The Hungarian physicist Eugene Wigner introduced random matrix models in
physics to describe the energy spectra of atomic nuclei. As such, the main goal
of Random Matrix Theory (RMT) has been to derive the eigenvalue statistics of
matrices drawn from a given distribution. The Wigner approach gives powerful
insights into the properties of complex, chaotic systems in thermal
equilibrium. Another Hungarian, Cornelius Lanczos, suggested a method of
reducing the dynamics of any quantum system to a one-dimensional chain by
tridiagonalizing the Hamiltonian relative to a given initial state. In the
resulting matrix, the diagonal and off-diagonal Lanczos coefficients control
transition amplitudes between elements of a distinguished basis of states. We
connect these two approaches to the quantum mechanics of complex systems by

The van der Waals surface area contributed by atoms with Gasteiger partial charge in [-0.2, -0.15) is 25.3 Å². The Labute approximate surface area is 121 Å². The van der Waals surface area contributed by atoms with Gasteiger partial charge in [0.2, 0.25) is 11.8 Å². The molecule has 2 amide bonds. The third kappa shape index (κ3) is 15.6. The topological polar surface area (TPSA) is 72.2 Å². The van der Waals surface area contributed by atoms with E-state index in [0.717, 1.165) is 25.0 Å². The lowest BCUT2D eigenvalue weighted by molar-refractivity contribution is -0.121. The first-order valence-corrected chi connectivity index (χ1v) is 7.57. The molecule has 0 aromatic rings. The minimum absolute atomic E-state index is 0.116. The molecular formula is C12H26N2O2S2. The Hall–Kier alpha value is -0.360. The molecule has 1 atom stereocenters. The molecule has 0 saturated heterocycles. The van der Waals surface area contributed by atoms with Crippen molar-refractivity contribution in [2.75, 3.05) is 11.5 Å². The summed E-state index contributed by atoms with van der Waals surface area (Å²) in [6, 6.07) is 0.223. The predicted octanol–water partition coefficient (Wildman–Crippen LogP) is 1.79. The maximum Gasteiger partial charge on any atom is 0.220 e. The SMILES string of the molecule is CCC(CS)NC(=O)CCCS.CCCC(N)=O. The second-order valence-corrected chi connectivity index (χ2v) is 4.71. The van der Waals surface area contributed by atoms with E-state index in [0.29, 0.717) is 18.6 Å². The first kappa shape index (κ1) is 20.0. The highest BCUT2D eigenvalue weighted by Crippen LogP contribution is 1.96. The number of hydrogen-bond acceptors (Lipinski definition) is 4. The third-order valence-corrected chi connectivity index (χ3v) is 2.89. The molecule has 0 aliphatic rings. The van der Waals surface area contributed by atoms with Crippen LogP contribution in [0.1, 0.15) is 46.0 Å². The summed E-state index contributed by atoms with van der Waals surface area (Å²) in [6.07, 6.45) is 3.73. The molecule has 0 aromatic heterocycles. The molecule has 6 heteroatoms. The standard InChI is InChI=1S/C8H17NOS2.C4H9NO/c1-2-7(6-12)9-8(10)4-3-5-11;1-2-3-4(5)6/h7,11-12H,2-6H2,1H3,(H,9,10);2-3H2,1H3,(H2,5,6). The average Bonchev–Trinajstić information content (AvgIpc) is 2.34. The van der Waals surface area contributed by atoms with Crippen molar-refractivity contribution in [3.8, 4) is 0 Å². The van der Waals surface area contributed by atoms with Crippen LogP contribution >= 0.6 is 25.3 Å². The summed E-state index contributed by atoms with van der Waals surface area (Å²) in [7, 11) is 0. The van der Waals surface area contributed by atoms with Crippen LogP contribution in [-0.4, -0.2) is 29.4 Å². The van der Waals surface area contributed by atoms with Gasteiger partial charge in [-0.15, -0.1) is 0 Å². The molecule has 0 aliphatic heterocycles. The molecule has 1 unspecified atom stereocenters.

deriving analytical formulae relating the potential defining a general RMT, or,
equivalently, its density of states, to the Lanczos coefficients and their
correlations. In particular, we derive an integral relation between the average
Lanczos coefficients and the density of states, and, for polynomial potentials,
algebraic equations that determine the Lanczos coefficients from the potential.
We obtain these results for generic initial states in the thermodynamic limit.
As an application, we compute the time-dependent “spread complexity” in
Thermo-Field Double states and the spectral form factor for Gaussian and
Non-Gaussian RMTs.

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